I did 20 minutes of exercise today and wrote for 20 minutes and feel great! What’s your twenty and how did you feel when you got it done today?

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I Remember it Exactly – Except Better!

You have probably gathered that our family is into sports. The seasons go by, not as winter, spring, summer, and fall, but as basketball and hockey, baseball and golf, football and recently there’s been talk from our 8 year old that soccer may be added this year as well. Though my husband and I are of the belief that kids’ sports have gotten a wee bit out of hand as far as time and travel are concerned (sometimes it’s practically time travel as we buzz from one event to the next), we do love that our kids stay active and involved and have found activities that are healthy for their bodies and that they enjoy.

This morning as everyone was getting ready to walk out the door our oldest son, age 10, and my husband were talking about his first baseball game, which is tonight. A disagreement ensued when our 10 year old, boldly stated, “Last year I never struck out in Little League.” My husband adamantly disagreed, and I was of no help because, let’s be honest, as his mom I am pretty sure I only saw him hit home runs.

After all three boys left for the day, the biggest to his job, and the littler two to school, I was left to ponder our memories. I sat wondering about how my husband could stand there and say with utmost certainty that our son had, in fact, struck out in Little League at least once and our son could disagree whole heartedly and state that he had not. Who was wrong? They were both there at every game. They were both 100% certain they were correct.

It brought to mind those crime shows where the eye witnesses sit down with a sketch artist and they describe who they saw while the artist sketches it. I’ve always thought I would be a horrible eye witness. The worst. I swear I can, at times, be the most unobservant person in the world. I’m so bad that I have to quiz myself in the morning after my kids have left for school to see if I remember what they are wearing. If they went missing during the day, there are days that I honestly couldn’t even tell the police what my own kid was wearing when he left in the morning. That’s terrible, right?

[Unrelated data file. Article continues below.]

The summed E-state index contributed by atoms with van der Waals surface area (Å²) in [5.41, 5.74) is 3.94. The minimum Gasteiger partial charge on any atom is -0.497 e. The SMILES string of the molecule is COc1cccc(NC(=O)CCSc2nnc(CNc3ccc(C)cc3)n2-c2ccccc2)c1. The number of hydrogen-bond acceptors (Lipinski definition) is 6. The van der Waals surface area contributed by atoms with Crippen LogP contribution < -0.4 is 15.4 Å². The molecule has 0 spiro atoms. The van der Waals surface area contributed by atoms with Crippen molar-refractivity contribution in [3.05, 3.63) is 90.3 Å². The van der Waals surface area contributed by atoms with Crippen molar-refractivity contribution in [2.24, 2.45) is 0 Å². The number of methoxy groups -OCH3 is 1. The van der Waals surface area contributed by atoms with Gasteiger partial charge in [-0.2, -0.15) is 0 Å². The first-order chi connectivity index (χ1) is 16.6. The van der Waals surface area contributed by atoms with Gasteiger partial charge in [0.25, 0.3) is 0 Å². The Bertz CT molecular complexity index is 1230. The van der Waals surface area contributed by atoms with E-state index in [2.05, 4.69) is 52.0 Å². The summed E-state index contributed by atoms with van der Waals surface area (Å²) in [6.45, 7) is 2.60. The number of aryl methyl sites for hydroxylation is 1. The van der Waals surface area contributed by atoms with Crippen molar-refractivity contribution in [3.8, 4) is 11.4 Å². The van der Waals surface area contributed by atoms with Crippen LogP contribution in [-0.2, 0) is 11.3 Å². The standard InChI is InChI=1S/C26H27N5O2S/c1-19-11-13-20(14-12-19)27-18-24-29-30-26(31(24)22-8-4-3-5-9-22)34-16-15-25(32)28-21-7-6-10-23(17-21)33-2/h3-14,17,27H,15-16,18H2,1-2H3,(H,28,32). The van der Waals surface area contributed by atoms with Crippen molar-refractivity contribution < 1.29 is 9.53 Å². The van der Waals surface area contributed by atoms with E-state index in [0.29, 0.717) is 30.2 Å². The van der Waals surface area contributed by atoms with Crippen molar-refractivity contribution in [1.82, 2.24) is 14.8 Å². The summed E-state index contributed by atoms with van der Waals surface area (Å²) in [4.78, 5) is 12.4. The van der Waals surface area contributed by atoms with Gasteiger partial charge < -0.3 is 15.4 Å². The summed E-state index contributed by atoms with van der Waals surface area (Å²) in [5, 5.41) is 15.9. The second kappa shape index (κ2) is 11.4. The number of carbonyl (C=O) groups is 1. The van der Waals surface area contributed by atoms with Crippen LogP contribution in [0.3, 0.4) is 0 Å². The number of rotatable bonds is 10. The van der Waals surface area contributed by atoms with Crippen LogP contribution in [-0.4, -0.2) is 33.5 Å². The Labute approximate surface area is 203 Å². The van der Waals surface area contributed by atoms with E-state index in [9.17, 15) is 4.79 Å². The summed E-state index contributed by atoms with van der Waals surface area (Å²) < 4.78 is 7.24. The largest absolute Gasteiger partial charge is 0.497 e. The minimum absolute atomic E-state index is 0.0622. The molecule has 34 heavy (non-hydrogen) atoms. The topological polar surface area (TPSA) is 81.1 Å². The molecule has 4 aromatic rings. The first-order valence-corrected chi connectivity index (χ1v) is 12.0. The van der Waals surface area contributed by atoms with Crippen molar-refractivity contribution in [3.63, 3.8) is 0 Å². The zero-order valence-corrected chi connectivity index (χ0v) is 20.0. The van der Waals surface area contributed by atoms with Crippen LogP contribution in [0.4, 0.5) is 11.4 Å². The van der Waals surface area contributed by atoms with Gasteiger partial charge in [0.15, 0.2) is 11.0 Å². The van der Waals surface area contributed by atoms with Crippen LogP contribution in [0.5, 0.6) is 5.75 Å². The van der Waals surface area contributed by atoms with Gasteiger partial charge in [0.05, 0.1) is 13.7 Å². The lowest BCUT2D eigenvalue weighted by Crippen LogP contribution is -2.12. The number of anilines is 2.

I think people’s minds work in many different ways and what we remember depends on what is important to us. I can happily say that I almost always remember a story someone has shared with me. I am continually coming home from the park and relaying a story to my husband that I’ve just heard there. One day a sweet woman was sharing with me her struggles with infertility prior to conceiving her young son as we pushed our kids on the swings. As I was explaining in full detail this woman’s saga, my husband stopped me and asked how long I’d known her. “Oh,” I said. “We just met 20 minutes ago at the park.” I couldn’t have told him that day what color eyes she had, what color her hair was, or what she was wearing, but I can still remember years later her story.

When it comes to men and sports memories, I’ve discovered that their memories are affected by certain factors.
1 – If they were playing.
2 – How long ago the game was.
3 – If the person they are discussing the memory with was there.
4 – If they feel they need to compete with the person they are speaking to.

These four factors come together like so – if a man was playing in the game or sport under question, his memory will always be slightly better than what actually happened. The level by which his memory improves upon his performance will depend upon how long ago the game or sport was played. If he is discussing a particular game, such as the high school basketball conference championship and he is talking to a fellow teammate, both of their memories will be inflated and they will pump each other up, with one exception. If either man feels like he is in competition with the other and feels he must assert himself in front of the other, he will remember the faults of the other person and will inflate his own strengths.

I may be off a bit here, but as the daughter of a coach, the one-time teenage girlfriend of a high school basketball player, the wife of a former high school basketball player, and the mother of two young athletic boys, I know I’m not out in left field.